The turning tide?
Is Airbnb revolutionising the Caribbean tourism industry? As the number of Caribbean listings on the property rental site surges beyond 40,000, Joe Shooman investigates
The sunset blazes across the sky, setting the clouds aflame. You sip an ice-cool rum punch. Palm fronds frame the picture as sea and sky meld into one perfect magnificence. There is nobody else for miles. And you have nothing to do but swim, sip, relax. You are alone in your own personal Caribbean paradise…
Sounds like a fantasy or the life of a multi-millionaire. But, actually, this sort of spectacular solitude is becoming a possibility for those with smaller bank accounts who have made a booking on Airbnb.
Hosts with most
Founded in 2008, Airbnb is changing the landscape of the hospitality industry. This online hospitality marketplace connects travellers to hosts who have accommodation to spare. In plain terms, it means that anyone who owns a property can rent out a single room, rooms or the whole place. It creates another layer of room stock from existing residential homes, and it is increasingly gaining a foothold in the Caribbean.
Hugh Riley, Secretary General of the Caribbean Tourism Organization, says the phenomenon has been greeted with a mixture of “hope and caution”. “The ‘sharing economy’ – the industry phrase popularly used to describe the Airbnb model – places the hosting responsibility directly into the hands of a local population willing to open their doors to visitors in exchange for sums that are sometimes lower than the price of traditional accommodations,” Riley says. “But price is not the only appeal. Visitors in the sharing economy are often afforded a local flavour. Many Caribbean people are exceedingly proud to demonstrate the kind of people-centred, authentically local vacation experience the brochures have boasted about for years.”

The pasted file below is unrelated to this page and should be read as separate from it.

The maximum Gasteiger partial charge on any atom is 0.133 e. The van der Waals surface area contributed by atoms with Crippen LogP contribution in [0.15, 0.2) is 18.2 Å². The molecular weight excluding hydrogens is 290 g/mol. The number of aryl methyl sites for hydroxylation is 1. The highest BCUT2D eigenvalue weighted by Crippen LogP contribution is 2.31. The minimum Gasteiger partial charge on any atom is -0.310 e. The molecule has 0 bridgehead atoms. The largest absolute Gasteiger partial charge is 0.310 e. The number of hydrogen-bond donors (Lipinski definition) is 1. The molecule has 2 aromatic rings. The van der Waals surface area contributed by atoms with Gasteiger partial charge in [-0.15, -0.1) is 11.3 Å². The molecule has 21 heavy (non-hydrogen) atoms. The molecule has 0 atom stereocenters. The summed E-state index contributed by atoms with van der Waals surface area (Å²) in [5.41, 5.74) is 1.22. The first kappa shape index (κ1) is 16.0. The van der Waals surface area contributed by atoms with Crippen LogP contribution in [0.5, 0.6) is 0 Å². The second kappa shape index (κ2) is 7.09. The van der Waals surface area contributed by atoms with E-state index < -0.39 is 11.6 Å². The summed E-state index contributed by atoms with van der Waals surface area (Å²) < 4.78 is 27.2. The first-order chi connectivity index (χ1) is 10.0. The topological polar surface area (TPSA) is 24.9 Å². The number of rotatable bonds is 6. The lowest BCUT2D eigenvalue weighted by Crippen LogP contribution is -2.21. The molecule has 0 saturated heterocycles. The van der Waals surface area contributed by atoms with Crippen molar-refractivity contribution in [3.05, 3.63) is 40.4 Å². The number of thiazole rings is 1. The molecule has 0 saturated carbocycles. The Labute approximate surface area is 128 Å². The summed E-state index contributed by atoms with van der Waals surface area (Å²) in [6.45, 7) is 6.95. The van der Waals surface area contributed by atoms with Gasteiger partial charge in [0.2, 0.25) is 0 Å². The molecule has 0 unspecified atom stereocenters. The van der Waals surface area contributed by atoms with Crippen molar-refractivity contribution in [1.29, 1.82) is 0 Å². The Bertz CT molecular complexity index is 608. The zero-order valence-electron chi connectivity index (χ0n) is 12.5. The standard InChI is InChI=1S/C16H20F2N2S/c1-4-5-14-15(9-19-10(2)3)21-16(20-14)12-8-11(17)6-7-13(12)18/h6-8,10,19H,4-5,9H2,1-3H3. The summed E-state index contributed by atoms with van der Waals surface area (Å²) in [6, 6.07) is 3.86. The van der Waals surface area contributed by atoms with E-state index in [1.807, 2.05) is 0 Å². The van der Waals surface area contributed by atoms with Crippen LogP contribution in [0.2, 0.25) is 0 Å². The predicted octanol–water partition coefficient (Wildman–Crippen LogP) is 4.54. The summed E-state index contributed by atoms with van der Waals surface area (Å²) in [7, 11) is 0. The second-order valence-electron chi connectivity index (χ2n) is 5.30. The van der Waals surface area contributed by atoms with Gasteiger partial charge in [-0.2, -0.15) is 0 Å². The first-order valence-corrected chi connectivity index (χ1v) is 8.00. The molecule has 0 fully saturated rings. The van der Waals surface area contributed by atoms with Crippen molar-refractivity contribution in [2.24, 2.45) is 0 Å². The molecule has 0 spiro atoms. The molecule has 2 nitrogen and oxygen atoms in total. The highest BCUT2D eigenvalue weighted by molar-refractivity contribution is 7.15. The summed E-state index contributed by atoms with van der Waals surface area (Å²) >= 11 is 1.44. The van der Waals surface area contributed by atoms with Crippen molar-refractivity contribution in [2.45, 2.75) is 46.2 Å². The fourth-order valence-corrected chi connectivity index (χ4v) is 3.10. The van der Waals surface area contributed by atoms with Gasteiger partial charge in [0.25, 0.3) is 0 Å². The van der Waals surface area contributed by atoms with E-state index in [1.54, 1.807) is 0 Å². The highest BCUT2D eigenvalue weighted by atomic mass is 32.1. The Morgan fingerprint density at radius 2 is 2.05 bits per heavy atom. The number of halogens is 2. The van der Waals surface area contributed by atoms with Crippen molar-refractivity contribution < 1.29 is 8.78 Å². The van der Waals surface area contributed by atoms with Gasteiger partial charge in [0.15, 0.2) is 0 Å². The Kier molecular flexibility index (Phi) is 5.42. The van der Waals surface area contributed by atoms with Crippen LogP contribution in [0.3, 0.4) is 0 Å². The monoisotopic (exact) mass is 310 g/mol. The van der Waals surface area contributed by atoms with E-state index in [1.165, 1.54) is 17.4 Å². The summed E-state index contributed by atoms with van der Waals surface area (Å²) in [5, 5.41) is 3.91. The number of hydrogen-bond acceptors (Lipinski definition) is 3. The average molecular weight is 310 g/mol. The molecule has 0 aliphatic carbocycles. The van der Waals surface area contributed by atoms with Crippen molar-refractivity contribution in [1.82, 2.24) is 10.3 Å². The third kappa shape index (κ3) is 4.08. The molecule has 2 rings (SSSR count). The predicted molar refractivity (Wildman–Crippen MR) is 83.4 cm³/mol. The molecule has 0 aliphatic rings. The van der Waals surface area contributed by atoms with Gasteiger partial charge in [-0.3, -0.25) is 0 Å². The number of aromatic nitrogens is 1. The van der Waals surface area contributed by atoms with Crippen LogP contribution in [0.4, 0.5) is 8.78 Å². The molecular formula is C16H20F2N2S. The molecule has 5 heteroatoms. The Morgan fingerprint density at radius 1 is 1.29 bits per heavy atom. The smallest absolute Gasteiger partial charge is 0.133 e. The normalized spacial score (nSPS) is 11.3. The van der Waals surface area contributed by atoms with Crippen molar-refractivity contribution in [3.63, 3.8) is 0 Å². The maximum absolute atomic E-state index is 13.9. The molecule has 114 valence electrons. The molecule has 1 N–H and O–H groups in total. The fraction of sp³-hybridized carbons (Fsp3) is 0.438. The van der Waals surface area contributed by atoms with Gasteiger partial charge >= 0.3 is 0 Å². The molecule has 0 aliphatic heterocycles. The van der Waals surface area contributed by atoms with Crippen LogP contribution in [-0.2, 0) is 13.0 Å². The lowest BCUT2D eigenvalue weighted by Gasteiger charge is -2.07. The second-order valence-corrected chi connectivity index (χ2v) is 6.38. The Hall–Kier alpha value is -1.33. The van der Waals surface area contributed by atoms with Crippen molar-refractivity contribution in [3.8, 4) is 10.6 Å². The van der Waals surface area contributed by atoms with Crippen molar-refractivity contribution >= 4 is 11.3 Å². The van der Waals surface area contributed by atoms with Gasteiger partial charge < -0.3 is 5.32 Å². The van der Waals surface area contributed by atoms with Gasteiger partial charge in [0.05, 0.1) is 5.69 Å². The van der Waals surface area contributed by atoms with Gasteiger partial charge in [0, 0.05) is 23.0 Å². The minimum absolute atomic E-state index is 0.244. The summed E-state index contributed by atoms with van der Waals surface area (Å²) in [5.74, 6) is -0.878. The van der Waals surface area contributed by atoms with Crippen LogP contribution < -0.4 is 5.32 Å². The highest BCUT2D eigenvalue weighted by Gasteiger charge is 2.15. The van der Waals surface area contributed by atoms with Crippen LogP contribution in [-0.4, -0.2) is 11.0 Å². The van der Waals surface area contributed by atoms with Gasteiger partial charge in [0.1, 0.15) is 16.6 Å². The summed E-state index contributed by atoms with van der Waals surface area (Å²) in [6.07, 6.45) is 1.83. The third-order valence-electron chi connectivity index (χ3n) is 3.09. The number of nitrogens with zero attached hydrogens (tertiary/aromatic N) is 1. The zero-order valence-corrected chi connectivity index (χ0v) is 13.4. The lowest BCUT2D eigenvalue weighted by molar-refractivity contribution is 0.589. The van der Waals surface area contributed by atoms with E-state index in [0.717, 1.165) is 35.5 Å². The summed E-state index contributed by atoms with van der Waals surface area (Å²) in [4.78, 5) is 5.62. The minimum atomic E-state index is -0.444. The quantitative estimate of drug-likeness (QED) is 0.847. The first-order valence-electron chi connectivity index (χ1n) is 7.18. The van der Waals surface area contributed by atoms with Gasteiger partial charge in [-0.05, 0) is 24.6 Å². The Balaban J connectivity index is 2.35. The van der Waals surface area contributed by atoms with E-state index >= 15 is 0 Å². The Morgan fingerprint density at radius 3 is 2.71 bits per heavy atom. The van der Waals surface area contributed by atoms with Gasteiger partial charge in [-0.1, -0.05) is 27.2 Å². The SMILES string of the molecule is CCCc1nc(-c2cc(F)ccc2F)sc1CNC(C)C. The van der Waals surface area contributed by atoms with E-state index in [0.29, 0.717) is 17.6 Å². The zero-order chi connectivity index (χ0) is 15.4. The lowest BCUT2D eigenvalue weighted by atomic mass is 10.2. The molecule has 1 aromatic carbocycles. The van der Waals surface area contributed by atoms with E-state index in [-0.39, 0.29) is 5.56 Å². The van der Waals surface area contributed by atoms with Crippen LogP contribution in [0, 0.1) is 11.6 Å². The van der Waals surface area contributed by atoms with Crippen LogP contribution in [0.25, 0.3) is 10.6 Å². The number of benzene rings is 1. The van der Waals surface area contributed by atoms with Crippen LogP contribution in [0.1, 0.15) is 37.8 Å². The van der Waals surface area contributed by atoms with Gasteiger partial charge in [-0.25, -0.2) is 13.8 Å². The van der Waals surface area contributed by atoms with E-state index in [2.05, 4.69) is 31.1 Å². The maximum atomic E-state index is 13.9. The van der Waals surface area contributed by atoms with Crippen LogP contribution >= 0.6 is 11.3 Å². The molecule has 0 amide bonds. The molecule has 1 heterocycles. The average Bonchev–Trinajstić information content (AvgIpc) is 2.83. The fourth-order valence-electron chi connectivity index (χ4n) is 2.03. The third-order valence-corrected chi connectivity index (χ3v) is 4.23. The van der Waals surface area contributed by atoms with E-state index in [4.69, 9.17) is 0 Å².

He continues: “The challenge is to sensibly examine all aspects of this growing phenomenon, protect our image and our economies, and encourage our people to participate fully in the massively important tourism industry.”
With so much extra room stock coming online, there are unique challenges for the traditional industry, says Colin Piper, CEO and Director of Tourism for Dominica. “We initially looked at it as a competitive threat, primarily because it was not a level playing field – Airbnb lodgings were not liable to pay occupancy tax or, in some cases, VAT. Government needs to put process in place to capture this.”
Natasha Anderson, St Vincent & the Grenadines’ Marketing Officer, has seen a big increase in the number of local properties available on Airbnb in the past year, and she expects this to grow again. She believes that Airbnb brings a mix of positive and potentially negative aspects to the accommodation mix. “The property does not have to fit a prescribed standard – any type of property can be offered,” she notes. “However, reviews from both customers and businesses ensure a more balanced view. This scenario enables both guest and host to have a cultural exchange, which can lead to better understanding of other cultures.”
Colin Piper notes that, in Dominica, Airbnb “has spread the tourism dollars to all parts of the country and allowed more entrants to benefit”. Agnes Francis, Executive Chairperson of the St Lucia Tourist Board, agrees. “It allows residents with accommodation, restaurants and tours to be in direct contact with potential customers,” she says. “This means that accessing the economic opportunities which tourism provides has become easier, and many residents, irrespective of location, can put their homes or rooms up for rent, earning incremental income.”